Tuesday, 7 October 2014
Review: The Parent Agency by David Baddiel
Publisher: HarperCollins Children's Books
Format: Hardcover / eBook
Released: October 9th, 2014
Barry said, a third time, “I wish I had better parents!” And then suddenly the entire room started to shake… Barry Bennett hates being called Barry. In fact it’s number 2 on the list of things he blames his parents for, along with 1) ‘being boring’ and 3) ‘always being tired’. But there is a world, not far from this one, where parents don’t have children. That’s far too random for something so big and important. In this world, children are allowed to choose their parents. For Barry Bennett, this world seems like a dream come true. Only things turn out to be not quite that simple…
The Parent Agency takes an unusual idea and makes it into a fun, enjoyable children's book about what would happen if you could choose your own parents. It might sound a good idea on paper, but what would you do if you were placed with the wrong family or ended up with a mum and dad you didn't like? Barry experiences it all within five days of parent testing, and the results aren't at all what he expected!
Barry is a normal kid, with parents who he thinks could, and should, be better and different. He wants more attention and an epic James Bond birthday party, and when his wish seems to come true, he realises that perhaps his old life isn't so bad after all. Barry tests five sets of parents from The Parent Agency, ranging from rich to famous to hippies living in a field. He sees their flaws firsthand, and finally comes to accept that balanced parenting is the only way to successfully do the most important job anyone will ever have: that of raising a child.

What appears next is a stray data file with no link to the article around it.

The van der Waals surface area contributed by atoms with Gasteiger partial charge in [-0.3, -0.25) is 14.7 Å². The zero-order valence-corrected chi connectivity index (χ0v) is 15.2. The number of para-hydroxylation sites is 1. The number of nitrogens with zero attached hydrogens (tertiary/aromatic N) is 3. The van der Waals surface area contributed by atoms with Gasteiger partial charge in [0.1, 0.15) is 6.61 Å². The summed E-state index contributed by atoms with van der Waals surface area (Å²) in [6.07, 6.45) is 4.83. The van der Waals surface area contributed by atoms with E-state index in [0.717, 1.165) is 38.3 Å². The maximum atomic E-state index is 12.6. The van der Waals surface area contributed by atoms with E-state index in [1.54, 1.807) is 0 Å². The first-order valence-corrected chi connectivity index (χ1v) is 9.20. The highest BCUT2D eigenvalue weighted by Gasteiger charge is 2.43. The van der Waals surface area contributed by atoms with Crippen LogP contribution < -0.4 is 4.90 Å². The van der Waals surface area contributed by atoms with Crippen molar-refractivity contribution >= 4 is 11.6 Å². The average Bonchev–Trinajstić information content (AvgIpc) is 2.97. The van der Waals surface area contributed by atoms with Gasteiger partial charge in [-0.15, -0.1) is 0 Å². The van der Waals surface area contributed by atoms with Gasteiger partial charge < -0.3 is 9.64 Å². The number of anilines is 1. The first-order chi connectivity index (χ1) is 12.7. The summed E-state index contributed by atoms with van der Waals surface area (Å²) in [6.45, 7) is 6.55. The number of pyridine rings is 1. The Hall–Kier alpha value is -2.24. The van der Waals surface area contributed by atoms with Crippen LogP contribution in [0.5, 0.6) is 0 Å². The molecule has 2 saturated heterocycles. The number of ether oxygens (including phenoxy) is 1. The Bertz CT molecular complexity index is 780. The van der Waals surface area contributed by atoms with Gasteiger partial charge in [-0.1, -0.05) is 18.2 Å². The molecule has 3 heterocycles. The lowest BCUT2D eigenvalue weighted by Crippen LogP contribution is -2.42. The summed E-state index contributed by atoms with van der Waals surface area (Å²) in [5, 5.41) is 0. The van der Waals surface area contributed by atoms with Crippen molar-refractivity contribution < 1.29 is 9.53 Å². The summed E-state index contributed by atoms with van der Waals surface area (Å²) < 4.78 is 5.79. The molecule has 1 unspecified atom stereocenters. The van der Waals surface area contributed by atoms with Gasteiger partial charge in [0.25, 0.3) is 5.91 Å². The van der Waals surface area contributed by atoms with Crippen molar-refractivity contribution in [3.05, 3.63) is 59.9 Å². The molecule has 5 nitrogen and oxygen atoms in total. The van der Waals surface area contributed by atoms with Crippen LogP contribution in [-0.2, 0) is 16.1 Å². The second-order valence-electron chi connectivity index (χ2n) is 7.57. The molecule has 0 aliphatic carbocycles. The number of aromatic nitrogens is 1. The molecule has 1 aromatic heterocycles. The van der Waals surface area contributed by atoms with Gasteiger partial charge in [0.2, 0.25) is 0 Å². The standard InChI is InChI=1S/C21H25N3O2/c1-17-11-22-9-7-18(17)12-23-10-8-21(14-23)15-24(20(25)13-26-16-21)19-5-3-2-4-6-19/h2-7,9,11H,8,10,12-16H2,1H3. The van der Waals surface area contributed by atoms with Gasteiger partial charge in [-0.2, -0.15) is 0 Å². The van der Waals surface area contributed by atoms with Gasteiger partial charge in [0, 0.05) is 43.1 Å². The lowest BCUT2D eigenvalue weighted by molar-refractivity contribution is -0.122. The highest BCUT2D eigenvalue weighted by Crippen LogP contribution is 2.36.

Barry's parents from The Parent Agency really made me laugh; they're wacky, exaggerated and completely unreal. I'm particularly fond of hippies Mr and Mrs Cool and their tent, not to mention the disgusting food they rustle up. I also like Barry's first family, the super rich Lord and Lady Rader-Wellorff. Talk about having more money than sense! As a little extra with this novel, Jim Field provides a selection of fantastic illustrations depicting all the parents exactly as I imagined them - wait until you see the Rader-Wellorff's gaggle of children!
David Baddiel has written a great kid's book here, and one that will make children appreciate their parents a little bit more. After reading what Barry goes through in The Parent Agency, it's easy to see why our parents are the perfect fit for us. It might not seem it at the time, but it's true - they do their best and what they think is right, and children have to respect that. Barry learns this lesson the hard way, but he learns it all the same. His story is well worth a read if you like 9+ fiction with humour and heart!